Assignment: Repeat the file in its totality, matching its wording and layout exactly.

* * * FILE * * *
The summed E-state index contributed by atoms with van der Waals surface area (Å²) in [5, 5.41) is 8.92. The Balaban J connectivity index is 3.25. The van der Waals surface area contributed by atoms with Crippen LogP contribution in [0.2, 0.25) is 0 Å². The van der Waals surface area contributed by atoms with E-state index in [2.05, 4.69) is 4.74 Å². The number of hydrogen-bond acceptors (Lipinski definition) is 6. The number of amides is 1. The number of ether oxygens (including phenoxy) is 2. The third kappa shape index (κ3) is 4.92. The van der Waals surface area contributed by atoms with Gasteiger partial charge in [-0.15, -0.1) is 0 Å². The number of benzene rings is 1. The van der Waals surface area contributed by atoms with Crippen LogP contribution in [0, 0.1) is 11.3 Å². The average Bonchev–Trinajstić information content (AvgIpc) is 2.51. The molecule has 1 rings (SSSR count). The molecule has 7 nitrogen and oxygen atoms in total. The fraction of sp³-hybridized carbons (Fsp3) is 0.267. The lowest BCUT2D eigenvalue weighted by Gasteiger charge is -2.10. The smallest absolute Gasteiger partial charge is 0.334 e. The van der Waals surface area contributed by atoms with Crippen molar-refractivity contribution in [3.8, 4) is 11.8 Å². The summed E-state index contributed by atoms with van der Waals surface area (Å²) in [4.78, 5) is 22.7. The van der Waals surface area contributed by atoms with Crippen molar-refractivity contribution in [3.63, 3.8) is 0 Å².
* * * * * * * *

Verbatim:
The summed E-state index contributed by atoms with van der Waals surface area (Å²) in [5, 5.41) is 8.92. The Balaban J connectivity index is 3.25. The van der Waals surface area contributed by atoms with Crippen LogP contribution in [0.2, 0.25) is 0 Å². The van der Waals surface area contributed by atoms with E-state index in [2.05, 4.69) is 4.74 Å². The number of hydrogen-bond acceptors (Lipinski definition) is 6. The number of amides is 1. The number of ether oxygens (including phenoxy) is 2. The third kappa shape index (κ3) is 4.92. The van der Waals surface area contributed by atoms with Gasteiger partial charge in [-0.15, -0.1) is 0 Å². The number of benzene rings is 1. The van der Waals surface area contributed by atoms with Crippen LogP contribution in [0, 0.1) is 11.3 Å². The average Bonchev–Trinajstić information content (AvgIpc) is 2.51. The molecule has 1 rings (SSSR count). The molecule has 7 nitrogen and oxygen atoms in total. The fraction of sp³-hybridized carbons (Fsp3) is 0.267. The lowest BCUT2D eigenvalue weighted by Gasteiger charge is -2.10. The smallest absolute Gasteiger partial charge is 0.334 e. The van der Waals surface area contributed by atoms with Crippen molar-refractivity contribution in [3.8, 4) is 11.8 Å². The summed E-state index contributed by atoms with van der Waals surface area (Å²) in [4.78, 5) is 22.7. The van der Waals surface area contributed by atoms with Crippen molar-refractivity contribution in [3.63, 3.8) is 0 Å².